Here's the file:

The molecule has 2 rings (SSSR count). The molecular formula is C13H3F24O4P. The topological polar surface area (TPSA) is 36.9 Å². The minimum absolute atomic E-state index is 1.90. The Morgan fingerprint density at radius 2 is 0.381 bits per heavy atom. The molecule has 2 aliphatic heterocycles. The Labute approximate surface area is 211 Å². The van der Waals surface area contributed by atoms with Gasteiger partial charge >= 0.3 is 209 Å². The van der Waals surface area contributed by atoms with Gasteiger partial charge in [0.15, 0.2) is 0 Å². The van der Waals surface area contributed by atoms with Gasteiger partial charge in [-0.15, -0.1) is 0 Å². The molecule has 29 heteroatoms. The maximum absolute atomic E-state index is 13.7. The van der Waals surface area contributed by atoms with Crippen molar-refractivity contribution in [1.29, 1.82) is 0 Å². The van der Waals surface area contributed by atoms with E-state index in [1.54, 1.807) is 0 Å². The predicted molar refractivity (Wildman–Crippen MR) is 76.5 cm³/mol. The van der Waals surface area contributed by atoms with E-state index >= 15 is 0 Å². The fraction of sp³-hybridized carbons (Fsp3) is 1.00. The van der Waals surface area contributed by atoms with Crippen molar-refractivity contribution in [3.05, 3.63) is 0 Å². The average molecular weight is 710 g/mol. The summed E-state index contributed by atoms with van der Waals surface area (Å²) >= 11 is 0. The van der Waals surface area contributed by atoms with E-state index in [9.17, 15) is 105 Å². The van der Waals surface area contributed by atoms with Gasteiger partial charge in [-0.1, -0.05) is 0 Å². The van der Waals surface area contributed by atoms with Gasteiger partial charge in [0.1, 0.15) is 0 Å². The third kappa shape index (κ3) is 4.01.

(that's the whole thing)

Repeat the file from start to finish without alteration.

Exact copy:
The molecule has 2 rings (SSSR count). The molecular formula is C13H3F24O4P. The topological polar surface area (TPSA) is 36.9 Å². The minimum absolute atomic E-state index is 1.90. The Morgan fingerprint density at radius 2 is 0.381 bits per heavy atom. The molecule has 2 aliphatic heterocycles. The Labute approximate surface area is 211 Å². The van der Waals surface area contributed by atoms with Gasteiger partial charge >= 0.3 is 209 Å². The van der Waals surface area contributed by atoms with Gasteiger partial charge in [0.15, 0.2) is 0 Å². The van der Waals surface area contributed by atoms with Gasteiger partial charge in [-0.15, -0.1) is 0 Å². The molecule has 29 heteroatoms. The maximum absolute atomic E-state index is 13.7. The van der Waals surface area contributed by atoms with Crippen molar-refractivity contribution in [1.29, 1.82) is 0 Å². The van der Waals surface area contributed by atoms with E-state index in [1.54, 1.807) is 0 Å². The predicted molar refractivity (Wildman–Crippen MR) is 76.5 cm³/mol. The van der Waals surface area contributed by atoms with E-state index >= 15 is 0 Å². The fraction of sp³-hybridized carbons (Fsp3) is 1.00. The van der Waals surface area contributed by atoms with Crippen molar-refractivity contribution in [3.05, 3.63) is 0 Å². The average molecular weight is 710 g/mol. The summed E-state index contributed by atoms with van der Waals surface area (Å²) >= 11 is 0. The van der Waals surface area contributed by atoms with E-state index in [9.17, 15) is 105 Å². The van der Waals surface area contributed by atoms with Gasteiger partial charge in [-0.1, -0.05) is 0 Å². The van der Waals surface area contributed by atoms with Gasteiger partial charge in [0.1, 0.15) is 0 Å². The third kappa shape index (κ3) is 4.01.